You’ve heard it said that you can never make a second first impression– and it’s so true.

Making your church guests feel welcomed as soon as they drive into the parking lot will greatly increase the likelihood of turning them from one-time visitors into fully-engaged members.

Try and take a step back to see your church as a newcomer would see it. It’s easy for us, who are familiar with the church environment, to overlook many of the challenges a visitor faces.

Here are just a few mistakes that I see in churches all the time:

  • Not enough parking lot volunteers
  • Inadequate exterior signage 
  • Lack of guest service diversity
  • Confusing/not enough indoor signage
  • Ministry names that are not intuitive
  • Dated decor and unkept facilities
  • No hosts/users in the Worship Center
  • Musicians disengaged
  • No clearly defined next steps for first-time-guests
  • No first-time-guest follow-up/assimilation strategy
  • No clearly defined communications strategy

Here are two things you'll want to be sure to do when trying to make a strong first impression:

#1: Implement a strong guest services program
Studies show that within the first few minutes of entering a church (before they hear a note played or a word spoken from stage), a newcomer will determine if they will return for another service or event.

Guests are wondering:
- Where do I go when I first walk in?
- Will people talk to me?
- What if my baby makes too much noise?
- Where should I sit?
- Where do I take my kids?

Make it a goal to ensure that you have volunteers staffed at key positions (parking lot, front doors, auditorium doors, kids entry ways) within your church to warmly welcome guests, make them feel comfortable, and direct them to various locations. If you don’t have one already, establish a “Welcome Center” where new people can easily obtain information about your church and ministries. Develop a welcome packet or brochure that allows them to learn more on their own in case they’re nervous to ask questions.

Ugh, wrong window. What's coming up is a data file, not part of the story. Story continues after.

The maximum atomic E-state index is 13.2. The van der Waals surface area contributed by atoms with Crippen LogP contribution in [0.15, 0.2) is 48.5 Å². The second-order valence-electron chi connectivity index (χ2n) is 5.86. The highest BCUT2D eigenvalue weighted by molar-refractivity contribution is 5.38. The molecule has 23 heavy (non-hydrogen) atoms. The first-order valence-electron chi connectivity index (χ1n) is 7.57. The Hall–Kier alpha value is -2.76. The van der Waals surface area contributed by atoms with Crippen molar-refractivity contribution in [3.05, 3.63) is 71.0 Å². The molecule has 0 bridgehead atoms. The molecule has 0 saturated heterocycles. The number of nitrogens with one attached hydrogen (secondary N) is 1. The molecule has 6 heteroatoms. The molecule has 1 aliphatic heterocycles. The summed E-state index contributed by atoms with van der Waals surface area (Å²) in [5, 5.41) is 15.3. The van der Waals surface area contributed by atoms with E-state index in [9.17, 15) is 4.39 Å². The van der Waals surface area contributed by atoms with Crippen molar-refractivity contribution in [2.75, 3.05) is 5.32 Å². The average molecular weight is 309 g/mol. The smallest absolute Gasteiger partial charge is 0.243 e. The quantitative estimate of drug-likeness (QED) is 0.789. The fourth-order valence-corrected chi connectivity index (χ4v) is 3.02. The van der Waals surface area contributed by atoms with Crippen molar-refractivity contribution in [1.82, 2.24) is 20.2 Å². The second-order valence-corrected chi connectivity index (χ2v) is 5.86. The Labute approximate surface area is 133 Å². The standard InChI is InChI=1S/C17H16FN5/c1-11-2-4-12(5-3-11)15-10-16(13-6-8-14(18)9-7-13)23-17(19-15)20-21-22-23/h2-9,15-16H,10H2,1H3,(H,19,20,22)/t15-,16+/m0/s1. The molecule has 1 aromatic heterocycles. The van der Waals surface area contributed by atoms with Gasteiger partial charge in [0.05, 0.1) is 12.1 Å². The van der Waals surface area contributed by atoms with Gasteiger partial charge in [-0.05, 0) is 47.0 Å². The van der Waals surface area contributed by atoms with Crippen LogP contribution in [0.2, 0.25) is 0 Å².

Long story, short– give visitors a caring, hospitable first impression from the moment they walk into your church.

#2: Develop an assimilation strategy
As people visit your church, implement a process that keeps track of each person who walks in the door. You will want to obtain their name and contact information so you can follow up in a non-threatening way. You can get their information through many different avenues, but a connection card in the bulletin is a popular, non-intrusive example.

Then, members of your team should be responsible for regular follow-up with visitors through phone calls or emails during the week. Establish what the first step is you want them to take.

At a former church of mine, step one was our “new members class.” Step two, once we got them to the new members class, was to plug them into a community group or find a place for them to serve. Establish that road map that is unique and true for your church.

And remember, next steps don’t always have to be programs. They don’t have to be a 1, 2, 3 ministry. However, they do need to be simple and intuitive. If someone has to jump through 18 hoops to get in a small group, they are probably going to give up after hoop number four or five. Make it clear, make it simple.

The buzz of your cool (or not so cool) band will wear off after awhile. People need a place to belong, and they need to know what that journey looks like.

If you need any help with getting out of the weeds to assess your first-time-guest experience, we'd love to help. Whether it be our Mystery Worshipper service, church growth consulting, or one-on-one coaching with your senior pastor and our senior ministry strategist, Pete Wilson, there are several ways that we can come alongside you to help. Contact us here to learn more about what options we offer.

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